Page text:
Footfalls echo in the memory, down the passage we did not take, towards the door we never opened, into the rose garden.” — T.S. Eliot
Rosy is what I call her.
For just over a year, I have been living in a 27 ft recreational vehicle, one that I ‘inherited’ from the older couple who previously owned my two acres near the sea, on Edisto Island. This land stole my heart at first glance. The old RV was sturdy and workable and she’d work out until I could build my little cottage. “I’ll build a house with a tin roof, with simple and elegant trim, and I will use the heart pine countertops my son made. It will have a small porch with a hammock, and a tall gushy bed for company.” The dream to live in the Lowcountry land of my ancestors was taking root, after years of wishing and hoping.
It was also more than that. I was called to this place for some reason that I did not quite understand. It was a palpable and definite call, as I walked under a midnight full moon four years ago. That here, exactly, was where I was supposed to be. That quote by T.S. Eliot is about taking the road less traveled, about taking the risk, about going into the unknown. About trusting that when you do, if you do ….you will enter the rose garden.Truth is, had I known what was coming with the leap in the dream’s direction, I doubt I would have made the jump. Was I ready to enter the dark forest where no one else had gone before, and begin my hero’s journey?
Well, I did leap. And my world cracked open. “There is something in us”, as Joseph Campbell would say. Something willing, way down deep, I think now. I was suffocating and standing still where I was. I needed a leap into the unknown. And to trust that it would all work out. That’s also when the perfect family, coincidentally needed to rent my house. I just said yes, they are still there now, 15 months later, and they are people I adore who care for and also love the house I renovated and call Belle Rive. Kids laugh there, and an artist now makes art where I used to. Accidents don’t just ‘happen’ like that.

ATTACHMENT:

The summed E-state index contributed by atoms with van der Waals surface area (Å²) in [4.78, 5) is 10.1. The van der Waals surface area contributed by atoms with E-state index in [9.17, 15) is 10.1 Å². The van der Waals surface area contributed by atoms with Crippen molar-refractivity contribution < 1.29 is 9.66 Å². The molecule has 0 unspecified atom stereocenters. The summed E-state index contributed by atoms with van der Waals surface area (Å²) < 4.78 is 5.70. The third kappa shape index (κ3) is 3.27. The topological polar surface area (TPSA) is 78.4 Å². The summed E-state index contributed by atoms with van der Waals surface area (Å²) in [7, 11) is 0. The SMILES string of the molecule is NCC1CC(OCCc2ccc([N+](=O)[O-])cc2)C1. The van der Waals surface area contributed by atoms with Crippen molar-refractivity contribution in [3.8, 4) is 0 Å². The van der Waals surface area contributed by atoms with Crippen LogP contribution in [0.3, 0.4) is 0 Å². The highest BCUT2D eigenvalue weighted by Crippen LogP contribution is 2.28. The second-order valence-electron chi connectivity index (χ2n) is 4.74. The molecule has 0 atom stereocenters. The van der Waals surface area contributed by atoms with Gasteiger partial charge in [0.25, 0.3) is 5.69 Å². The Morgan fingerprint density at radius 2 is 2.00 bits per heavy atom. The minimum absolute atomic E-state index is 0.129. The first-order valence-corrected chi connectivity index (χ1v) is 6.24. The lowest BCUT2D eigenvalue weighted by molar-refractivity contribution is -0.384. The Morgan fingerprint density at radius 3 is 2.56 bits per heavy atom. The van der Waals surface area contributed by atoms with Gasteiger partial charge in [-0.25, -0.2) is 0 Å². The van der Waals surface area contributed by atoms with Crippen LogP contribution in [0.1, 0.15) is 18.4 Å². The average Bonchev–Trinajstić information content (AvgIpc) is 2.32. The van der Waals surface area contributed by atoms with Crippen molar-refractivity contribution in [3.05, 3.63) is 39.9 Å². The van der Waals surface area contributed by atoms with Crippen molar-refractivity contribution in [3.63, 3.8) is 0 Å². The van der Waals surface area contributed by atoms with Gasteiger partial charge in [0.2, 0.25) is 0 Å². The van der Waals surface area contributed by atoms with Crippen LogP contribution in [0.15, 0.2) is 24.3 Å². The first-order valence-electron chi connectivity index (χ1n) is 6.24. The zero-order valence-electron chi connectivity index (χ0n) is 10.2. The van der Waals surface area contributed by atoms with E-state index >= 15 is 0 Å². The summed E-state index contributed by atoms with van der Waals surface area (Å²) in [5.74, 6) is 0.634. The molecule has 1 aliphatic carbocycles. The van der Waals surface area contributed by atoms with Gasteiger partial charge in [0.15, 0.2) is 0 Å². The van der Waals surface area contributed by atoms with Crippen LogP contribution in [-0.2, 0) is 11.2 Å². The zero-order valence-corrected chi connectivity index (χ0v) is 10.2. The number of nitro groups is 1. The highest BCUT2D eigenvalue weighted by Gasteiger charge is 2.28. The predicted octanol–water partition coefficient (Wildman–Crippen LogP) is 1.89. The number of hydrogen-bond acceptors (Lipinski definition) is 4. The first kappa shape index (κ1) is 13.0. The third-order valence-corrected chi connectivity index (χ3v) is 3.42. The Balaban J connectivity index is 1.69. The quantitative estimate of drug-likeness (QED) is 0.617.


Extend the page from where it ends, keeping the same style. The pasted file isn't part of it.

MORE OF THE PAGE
Back to Rosy.
The RV was worn and brown inside, pressboard, plastic, with not so ‘cute’ trailer style mini draperies. The economic wild ride began just after the purchase of Allee de Lune, in December of ’07, gobbling up much of my savings (and everyone else’s) and making the sale of my house in Charlotte nearly impossible. The cottage would have to wait. Rosy would play a much bigger part in my life than I imagined she would.
And for an artist whose heart soars in the presence of beauty, naming her Rosy was quick and early. Personify her with a name that would make her pretty sounding. A name that would make me feel better first, to be honest. But, wildly, like a rose, Rosy became a name she would surprisingly grow into. The metaphor is clear, for thorns grow alongside great beauty. The growth of Rosy and the growth in my cracked open heart kept each other company. While I experienced a wet, cold winter within her water damaged walls, the bud was forming. She is blushing with pride today, and my heart is more grateful than ever.
For the last month, Rosy has gotten a little love. Spring brought hope, as she always does. My garden which has been like having a baby in the house all summer, has kept me working outside for many hours here on my homestead, a place I am proud to say is lots more sustainable than my former lifestyle. Here are the before and after photographs, of sweet Rose of the Alley of the Moon.
She is, we are, in the Rose Garden.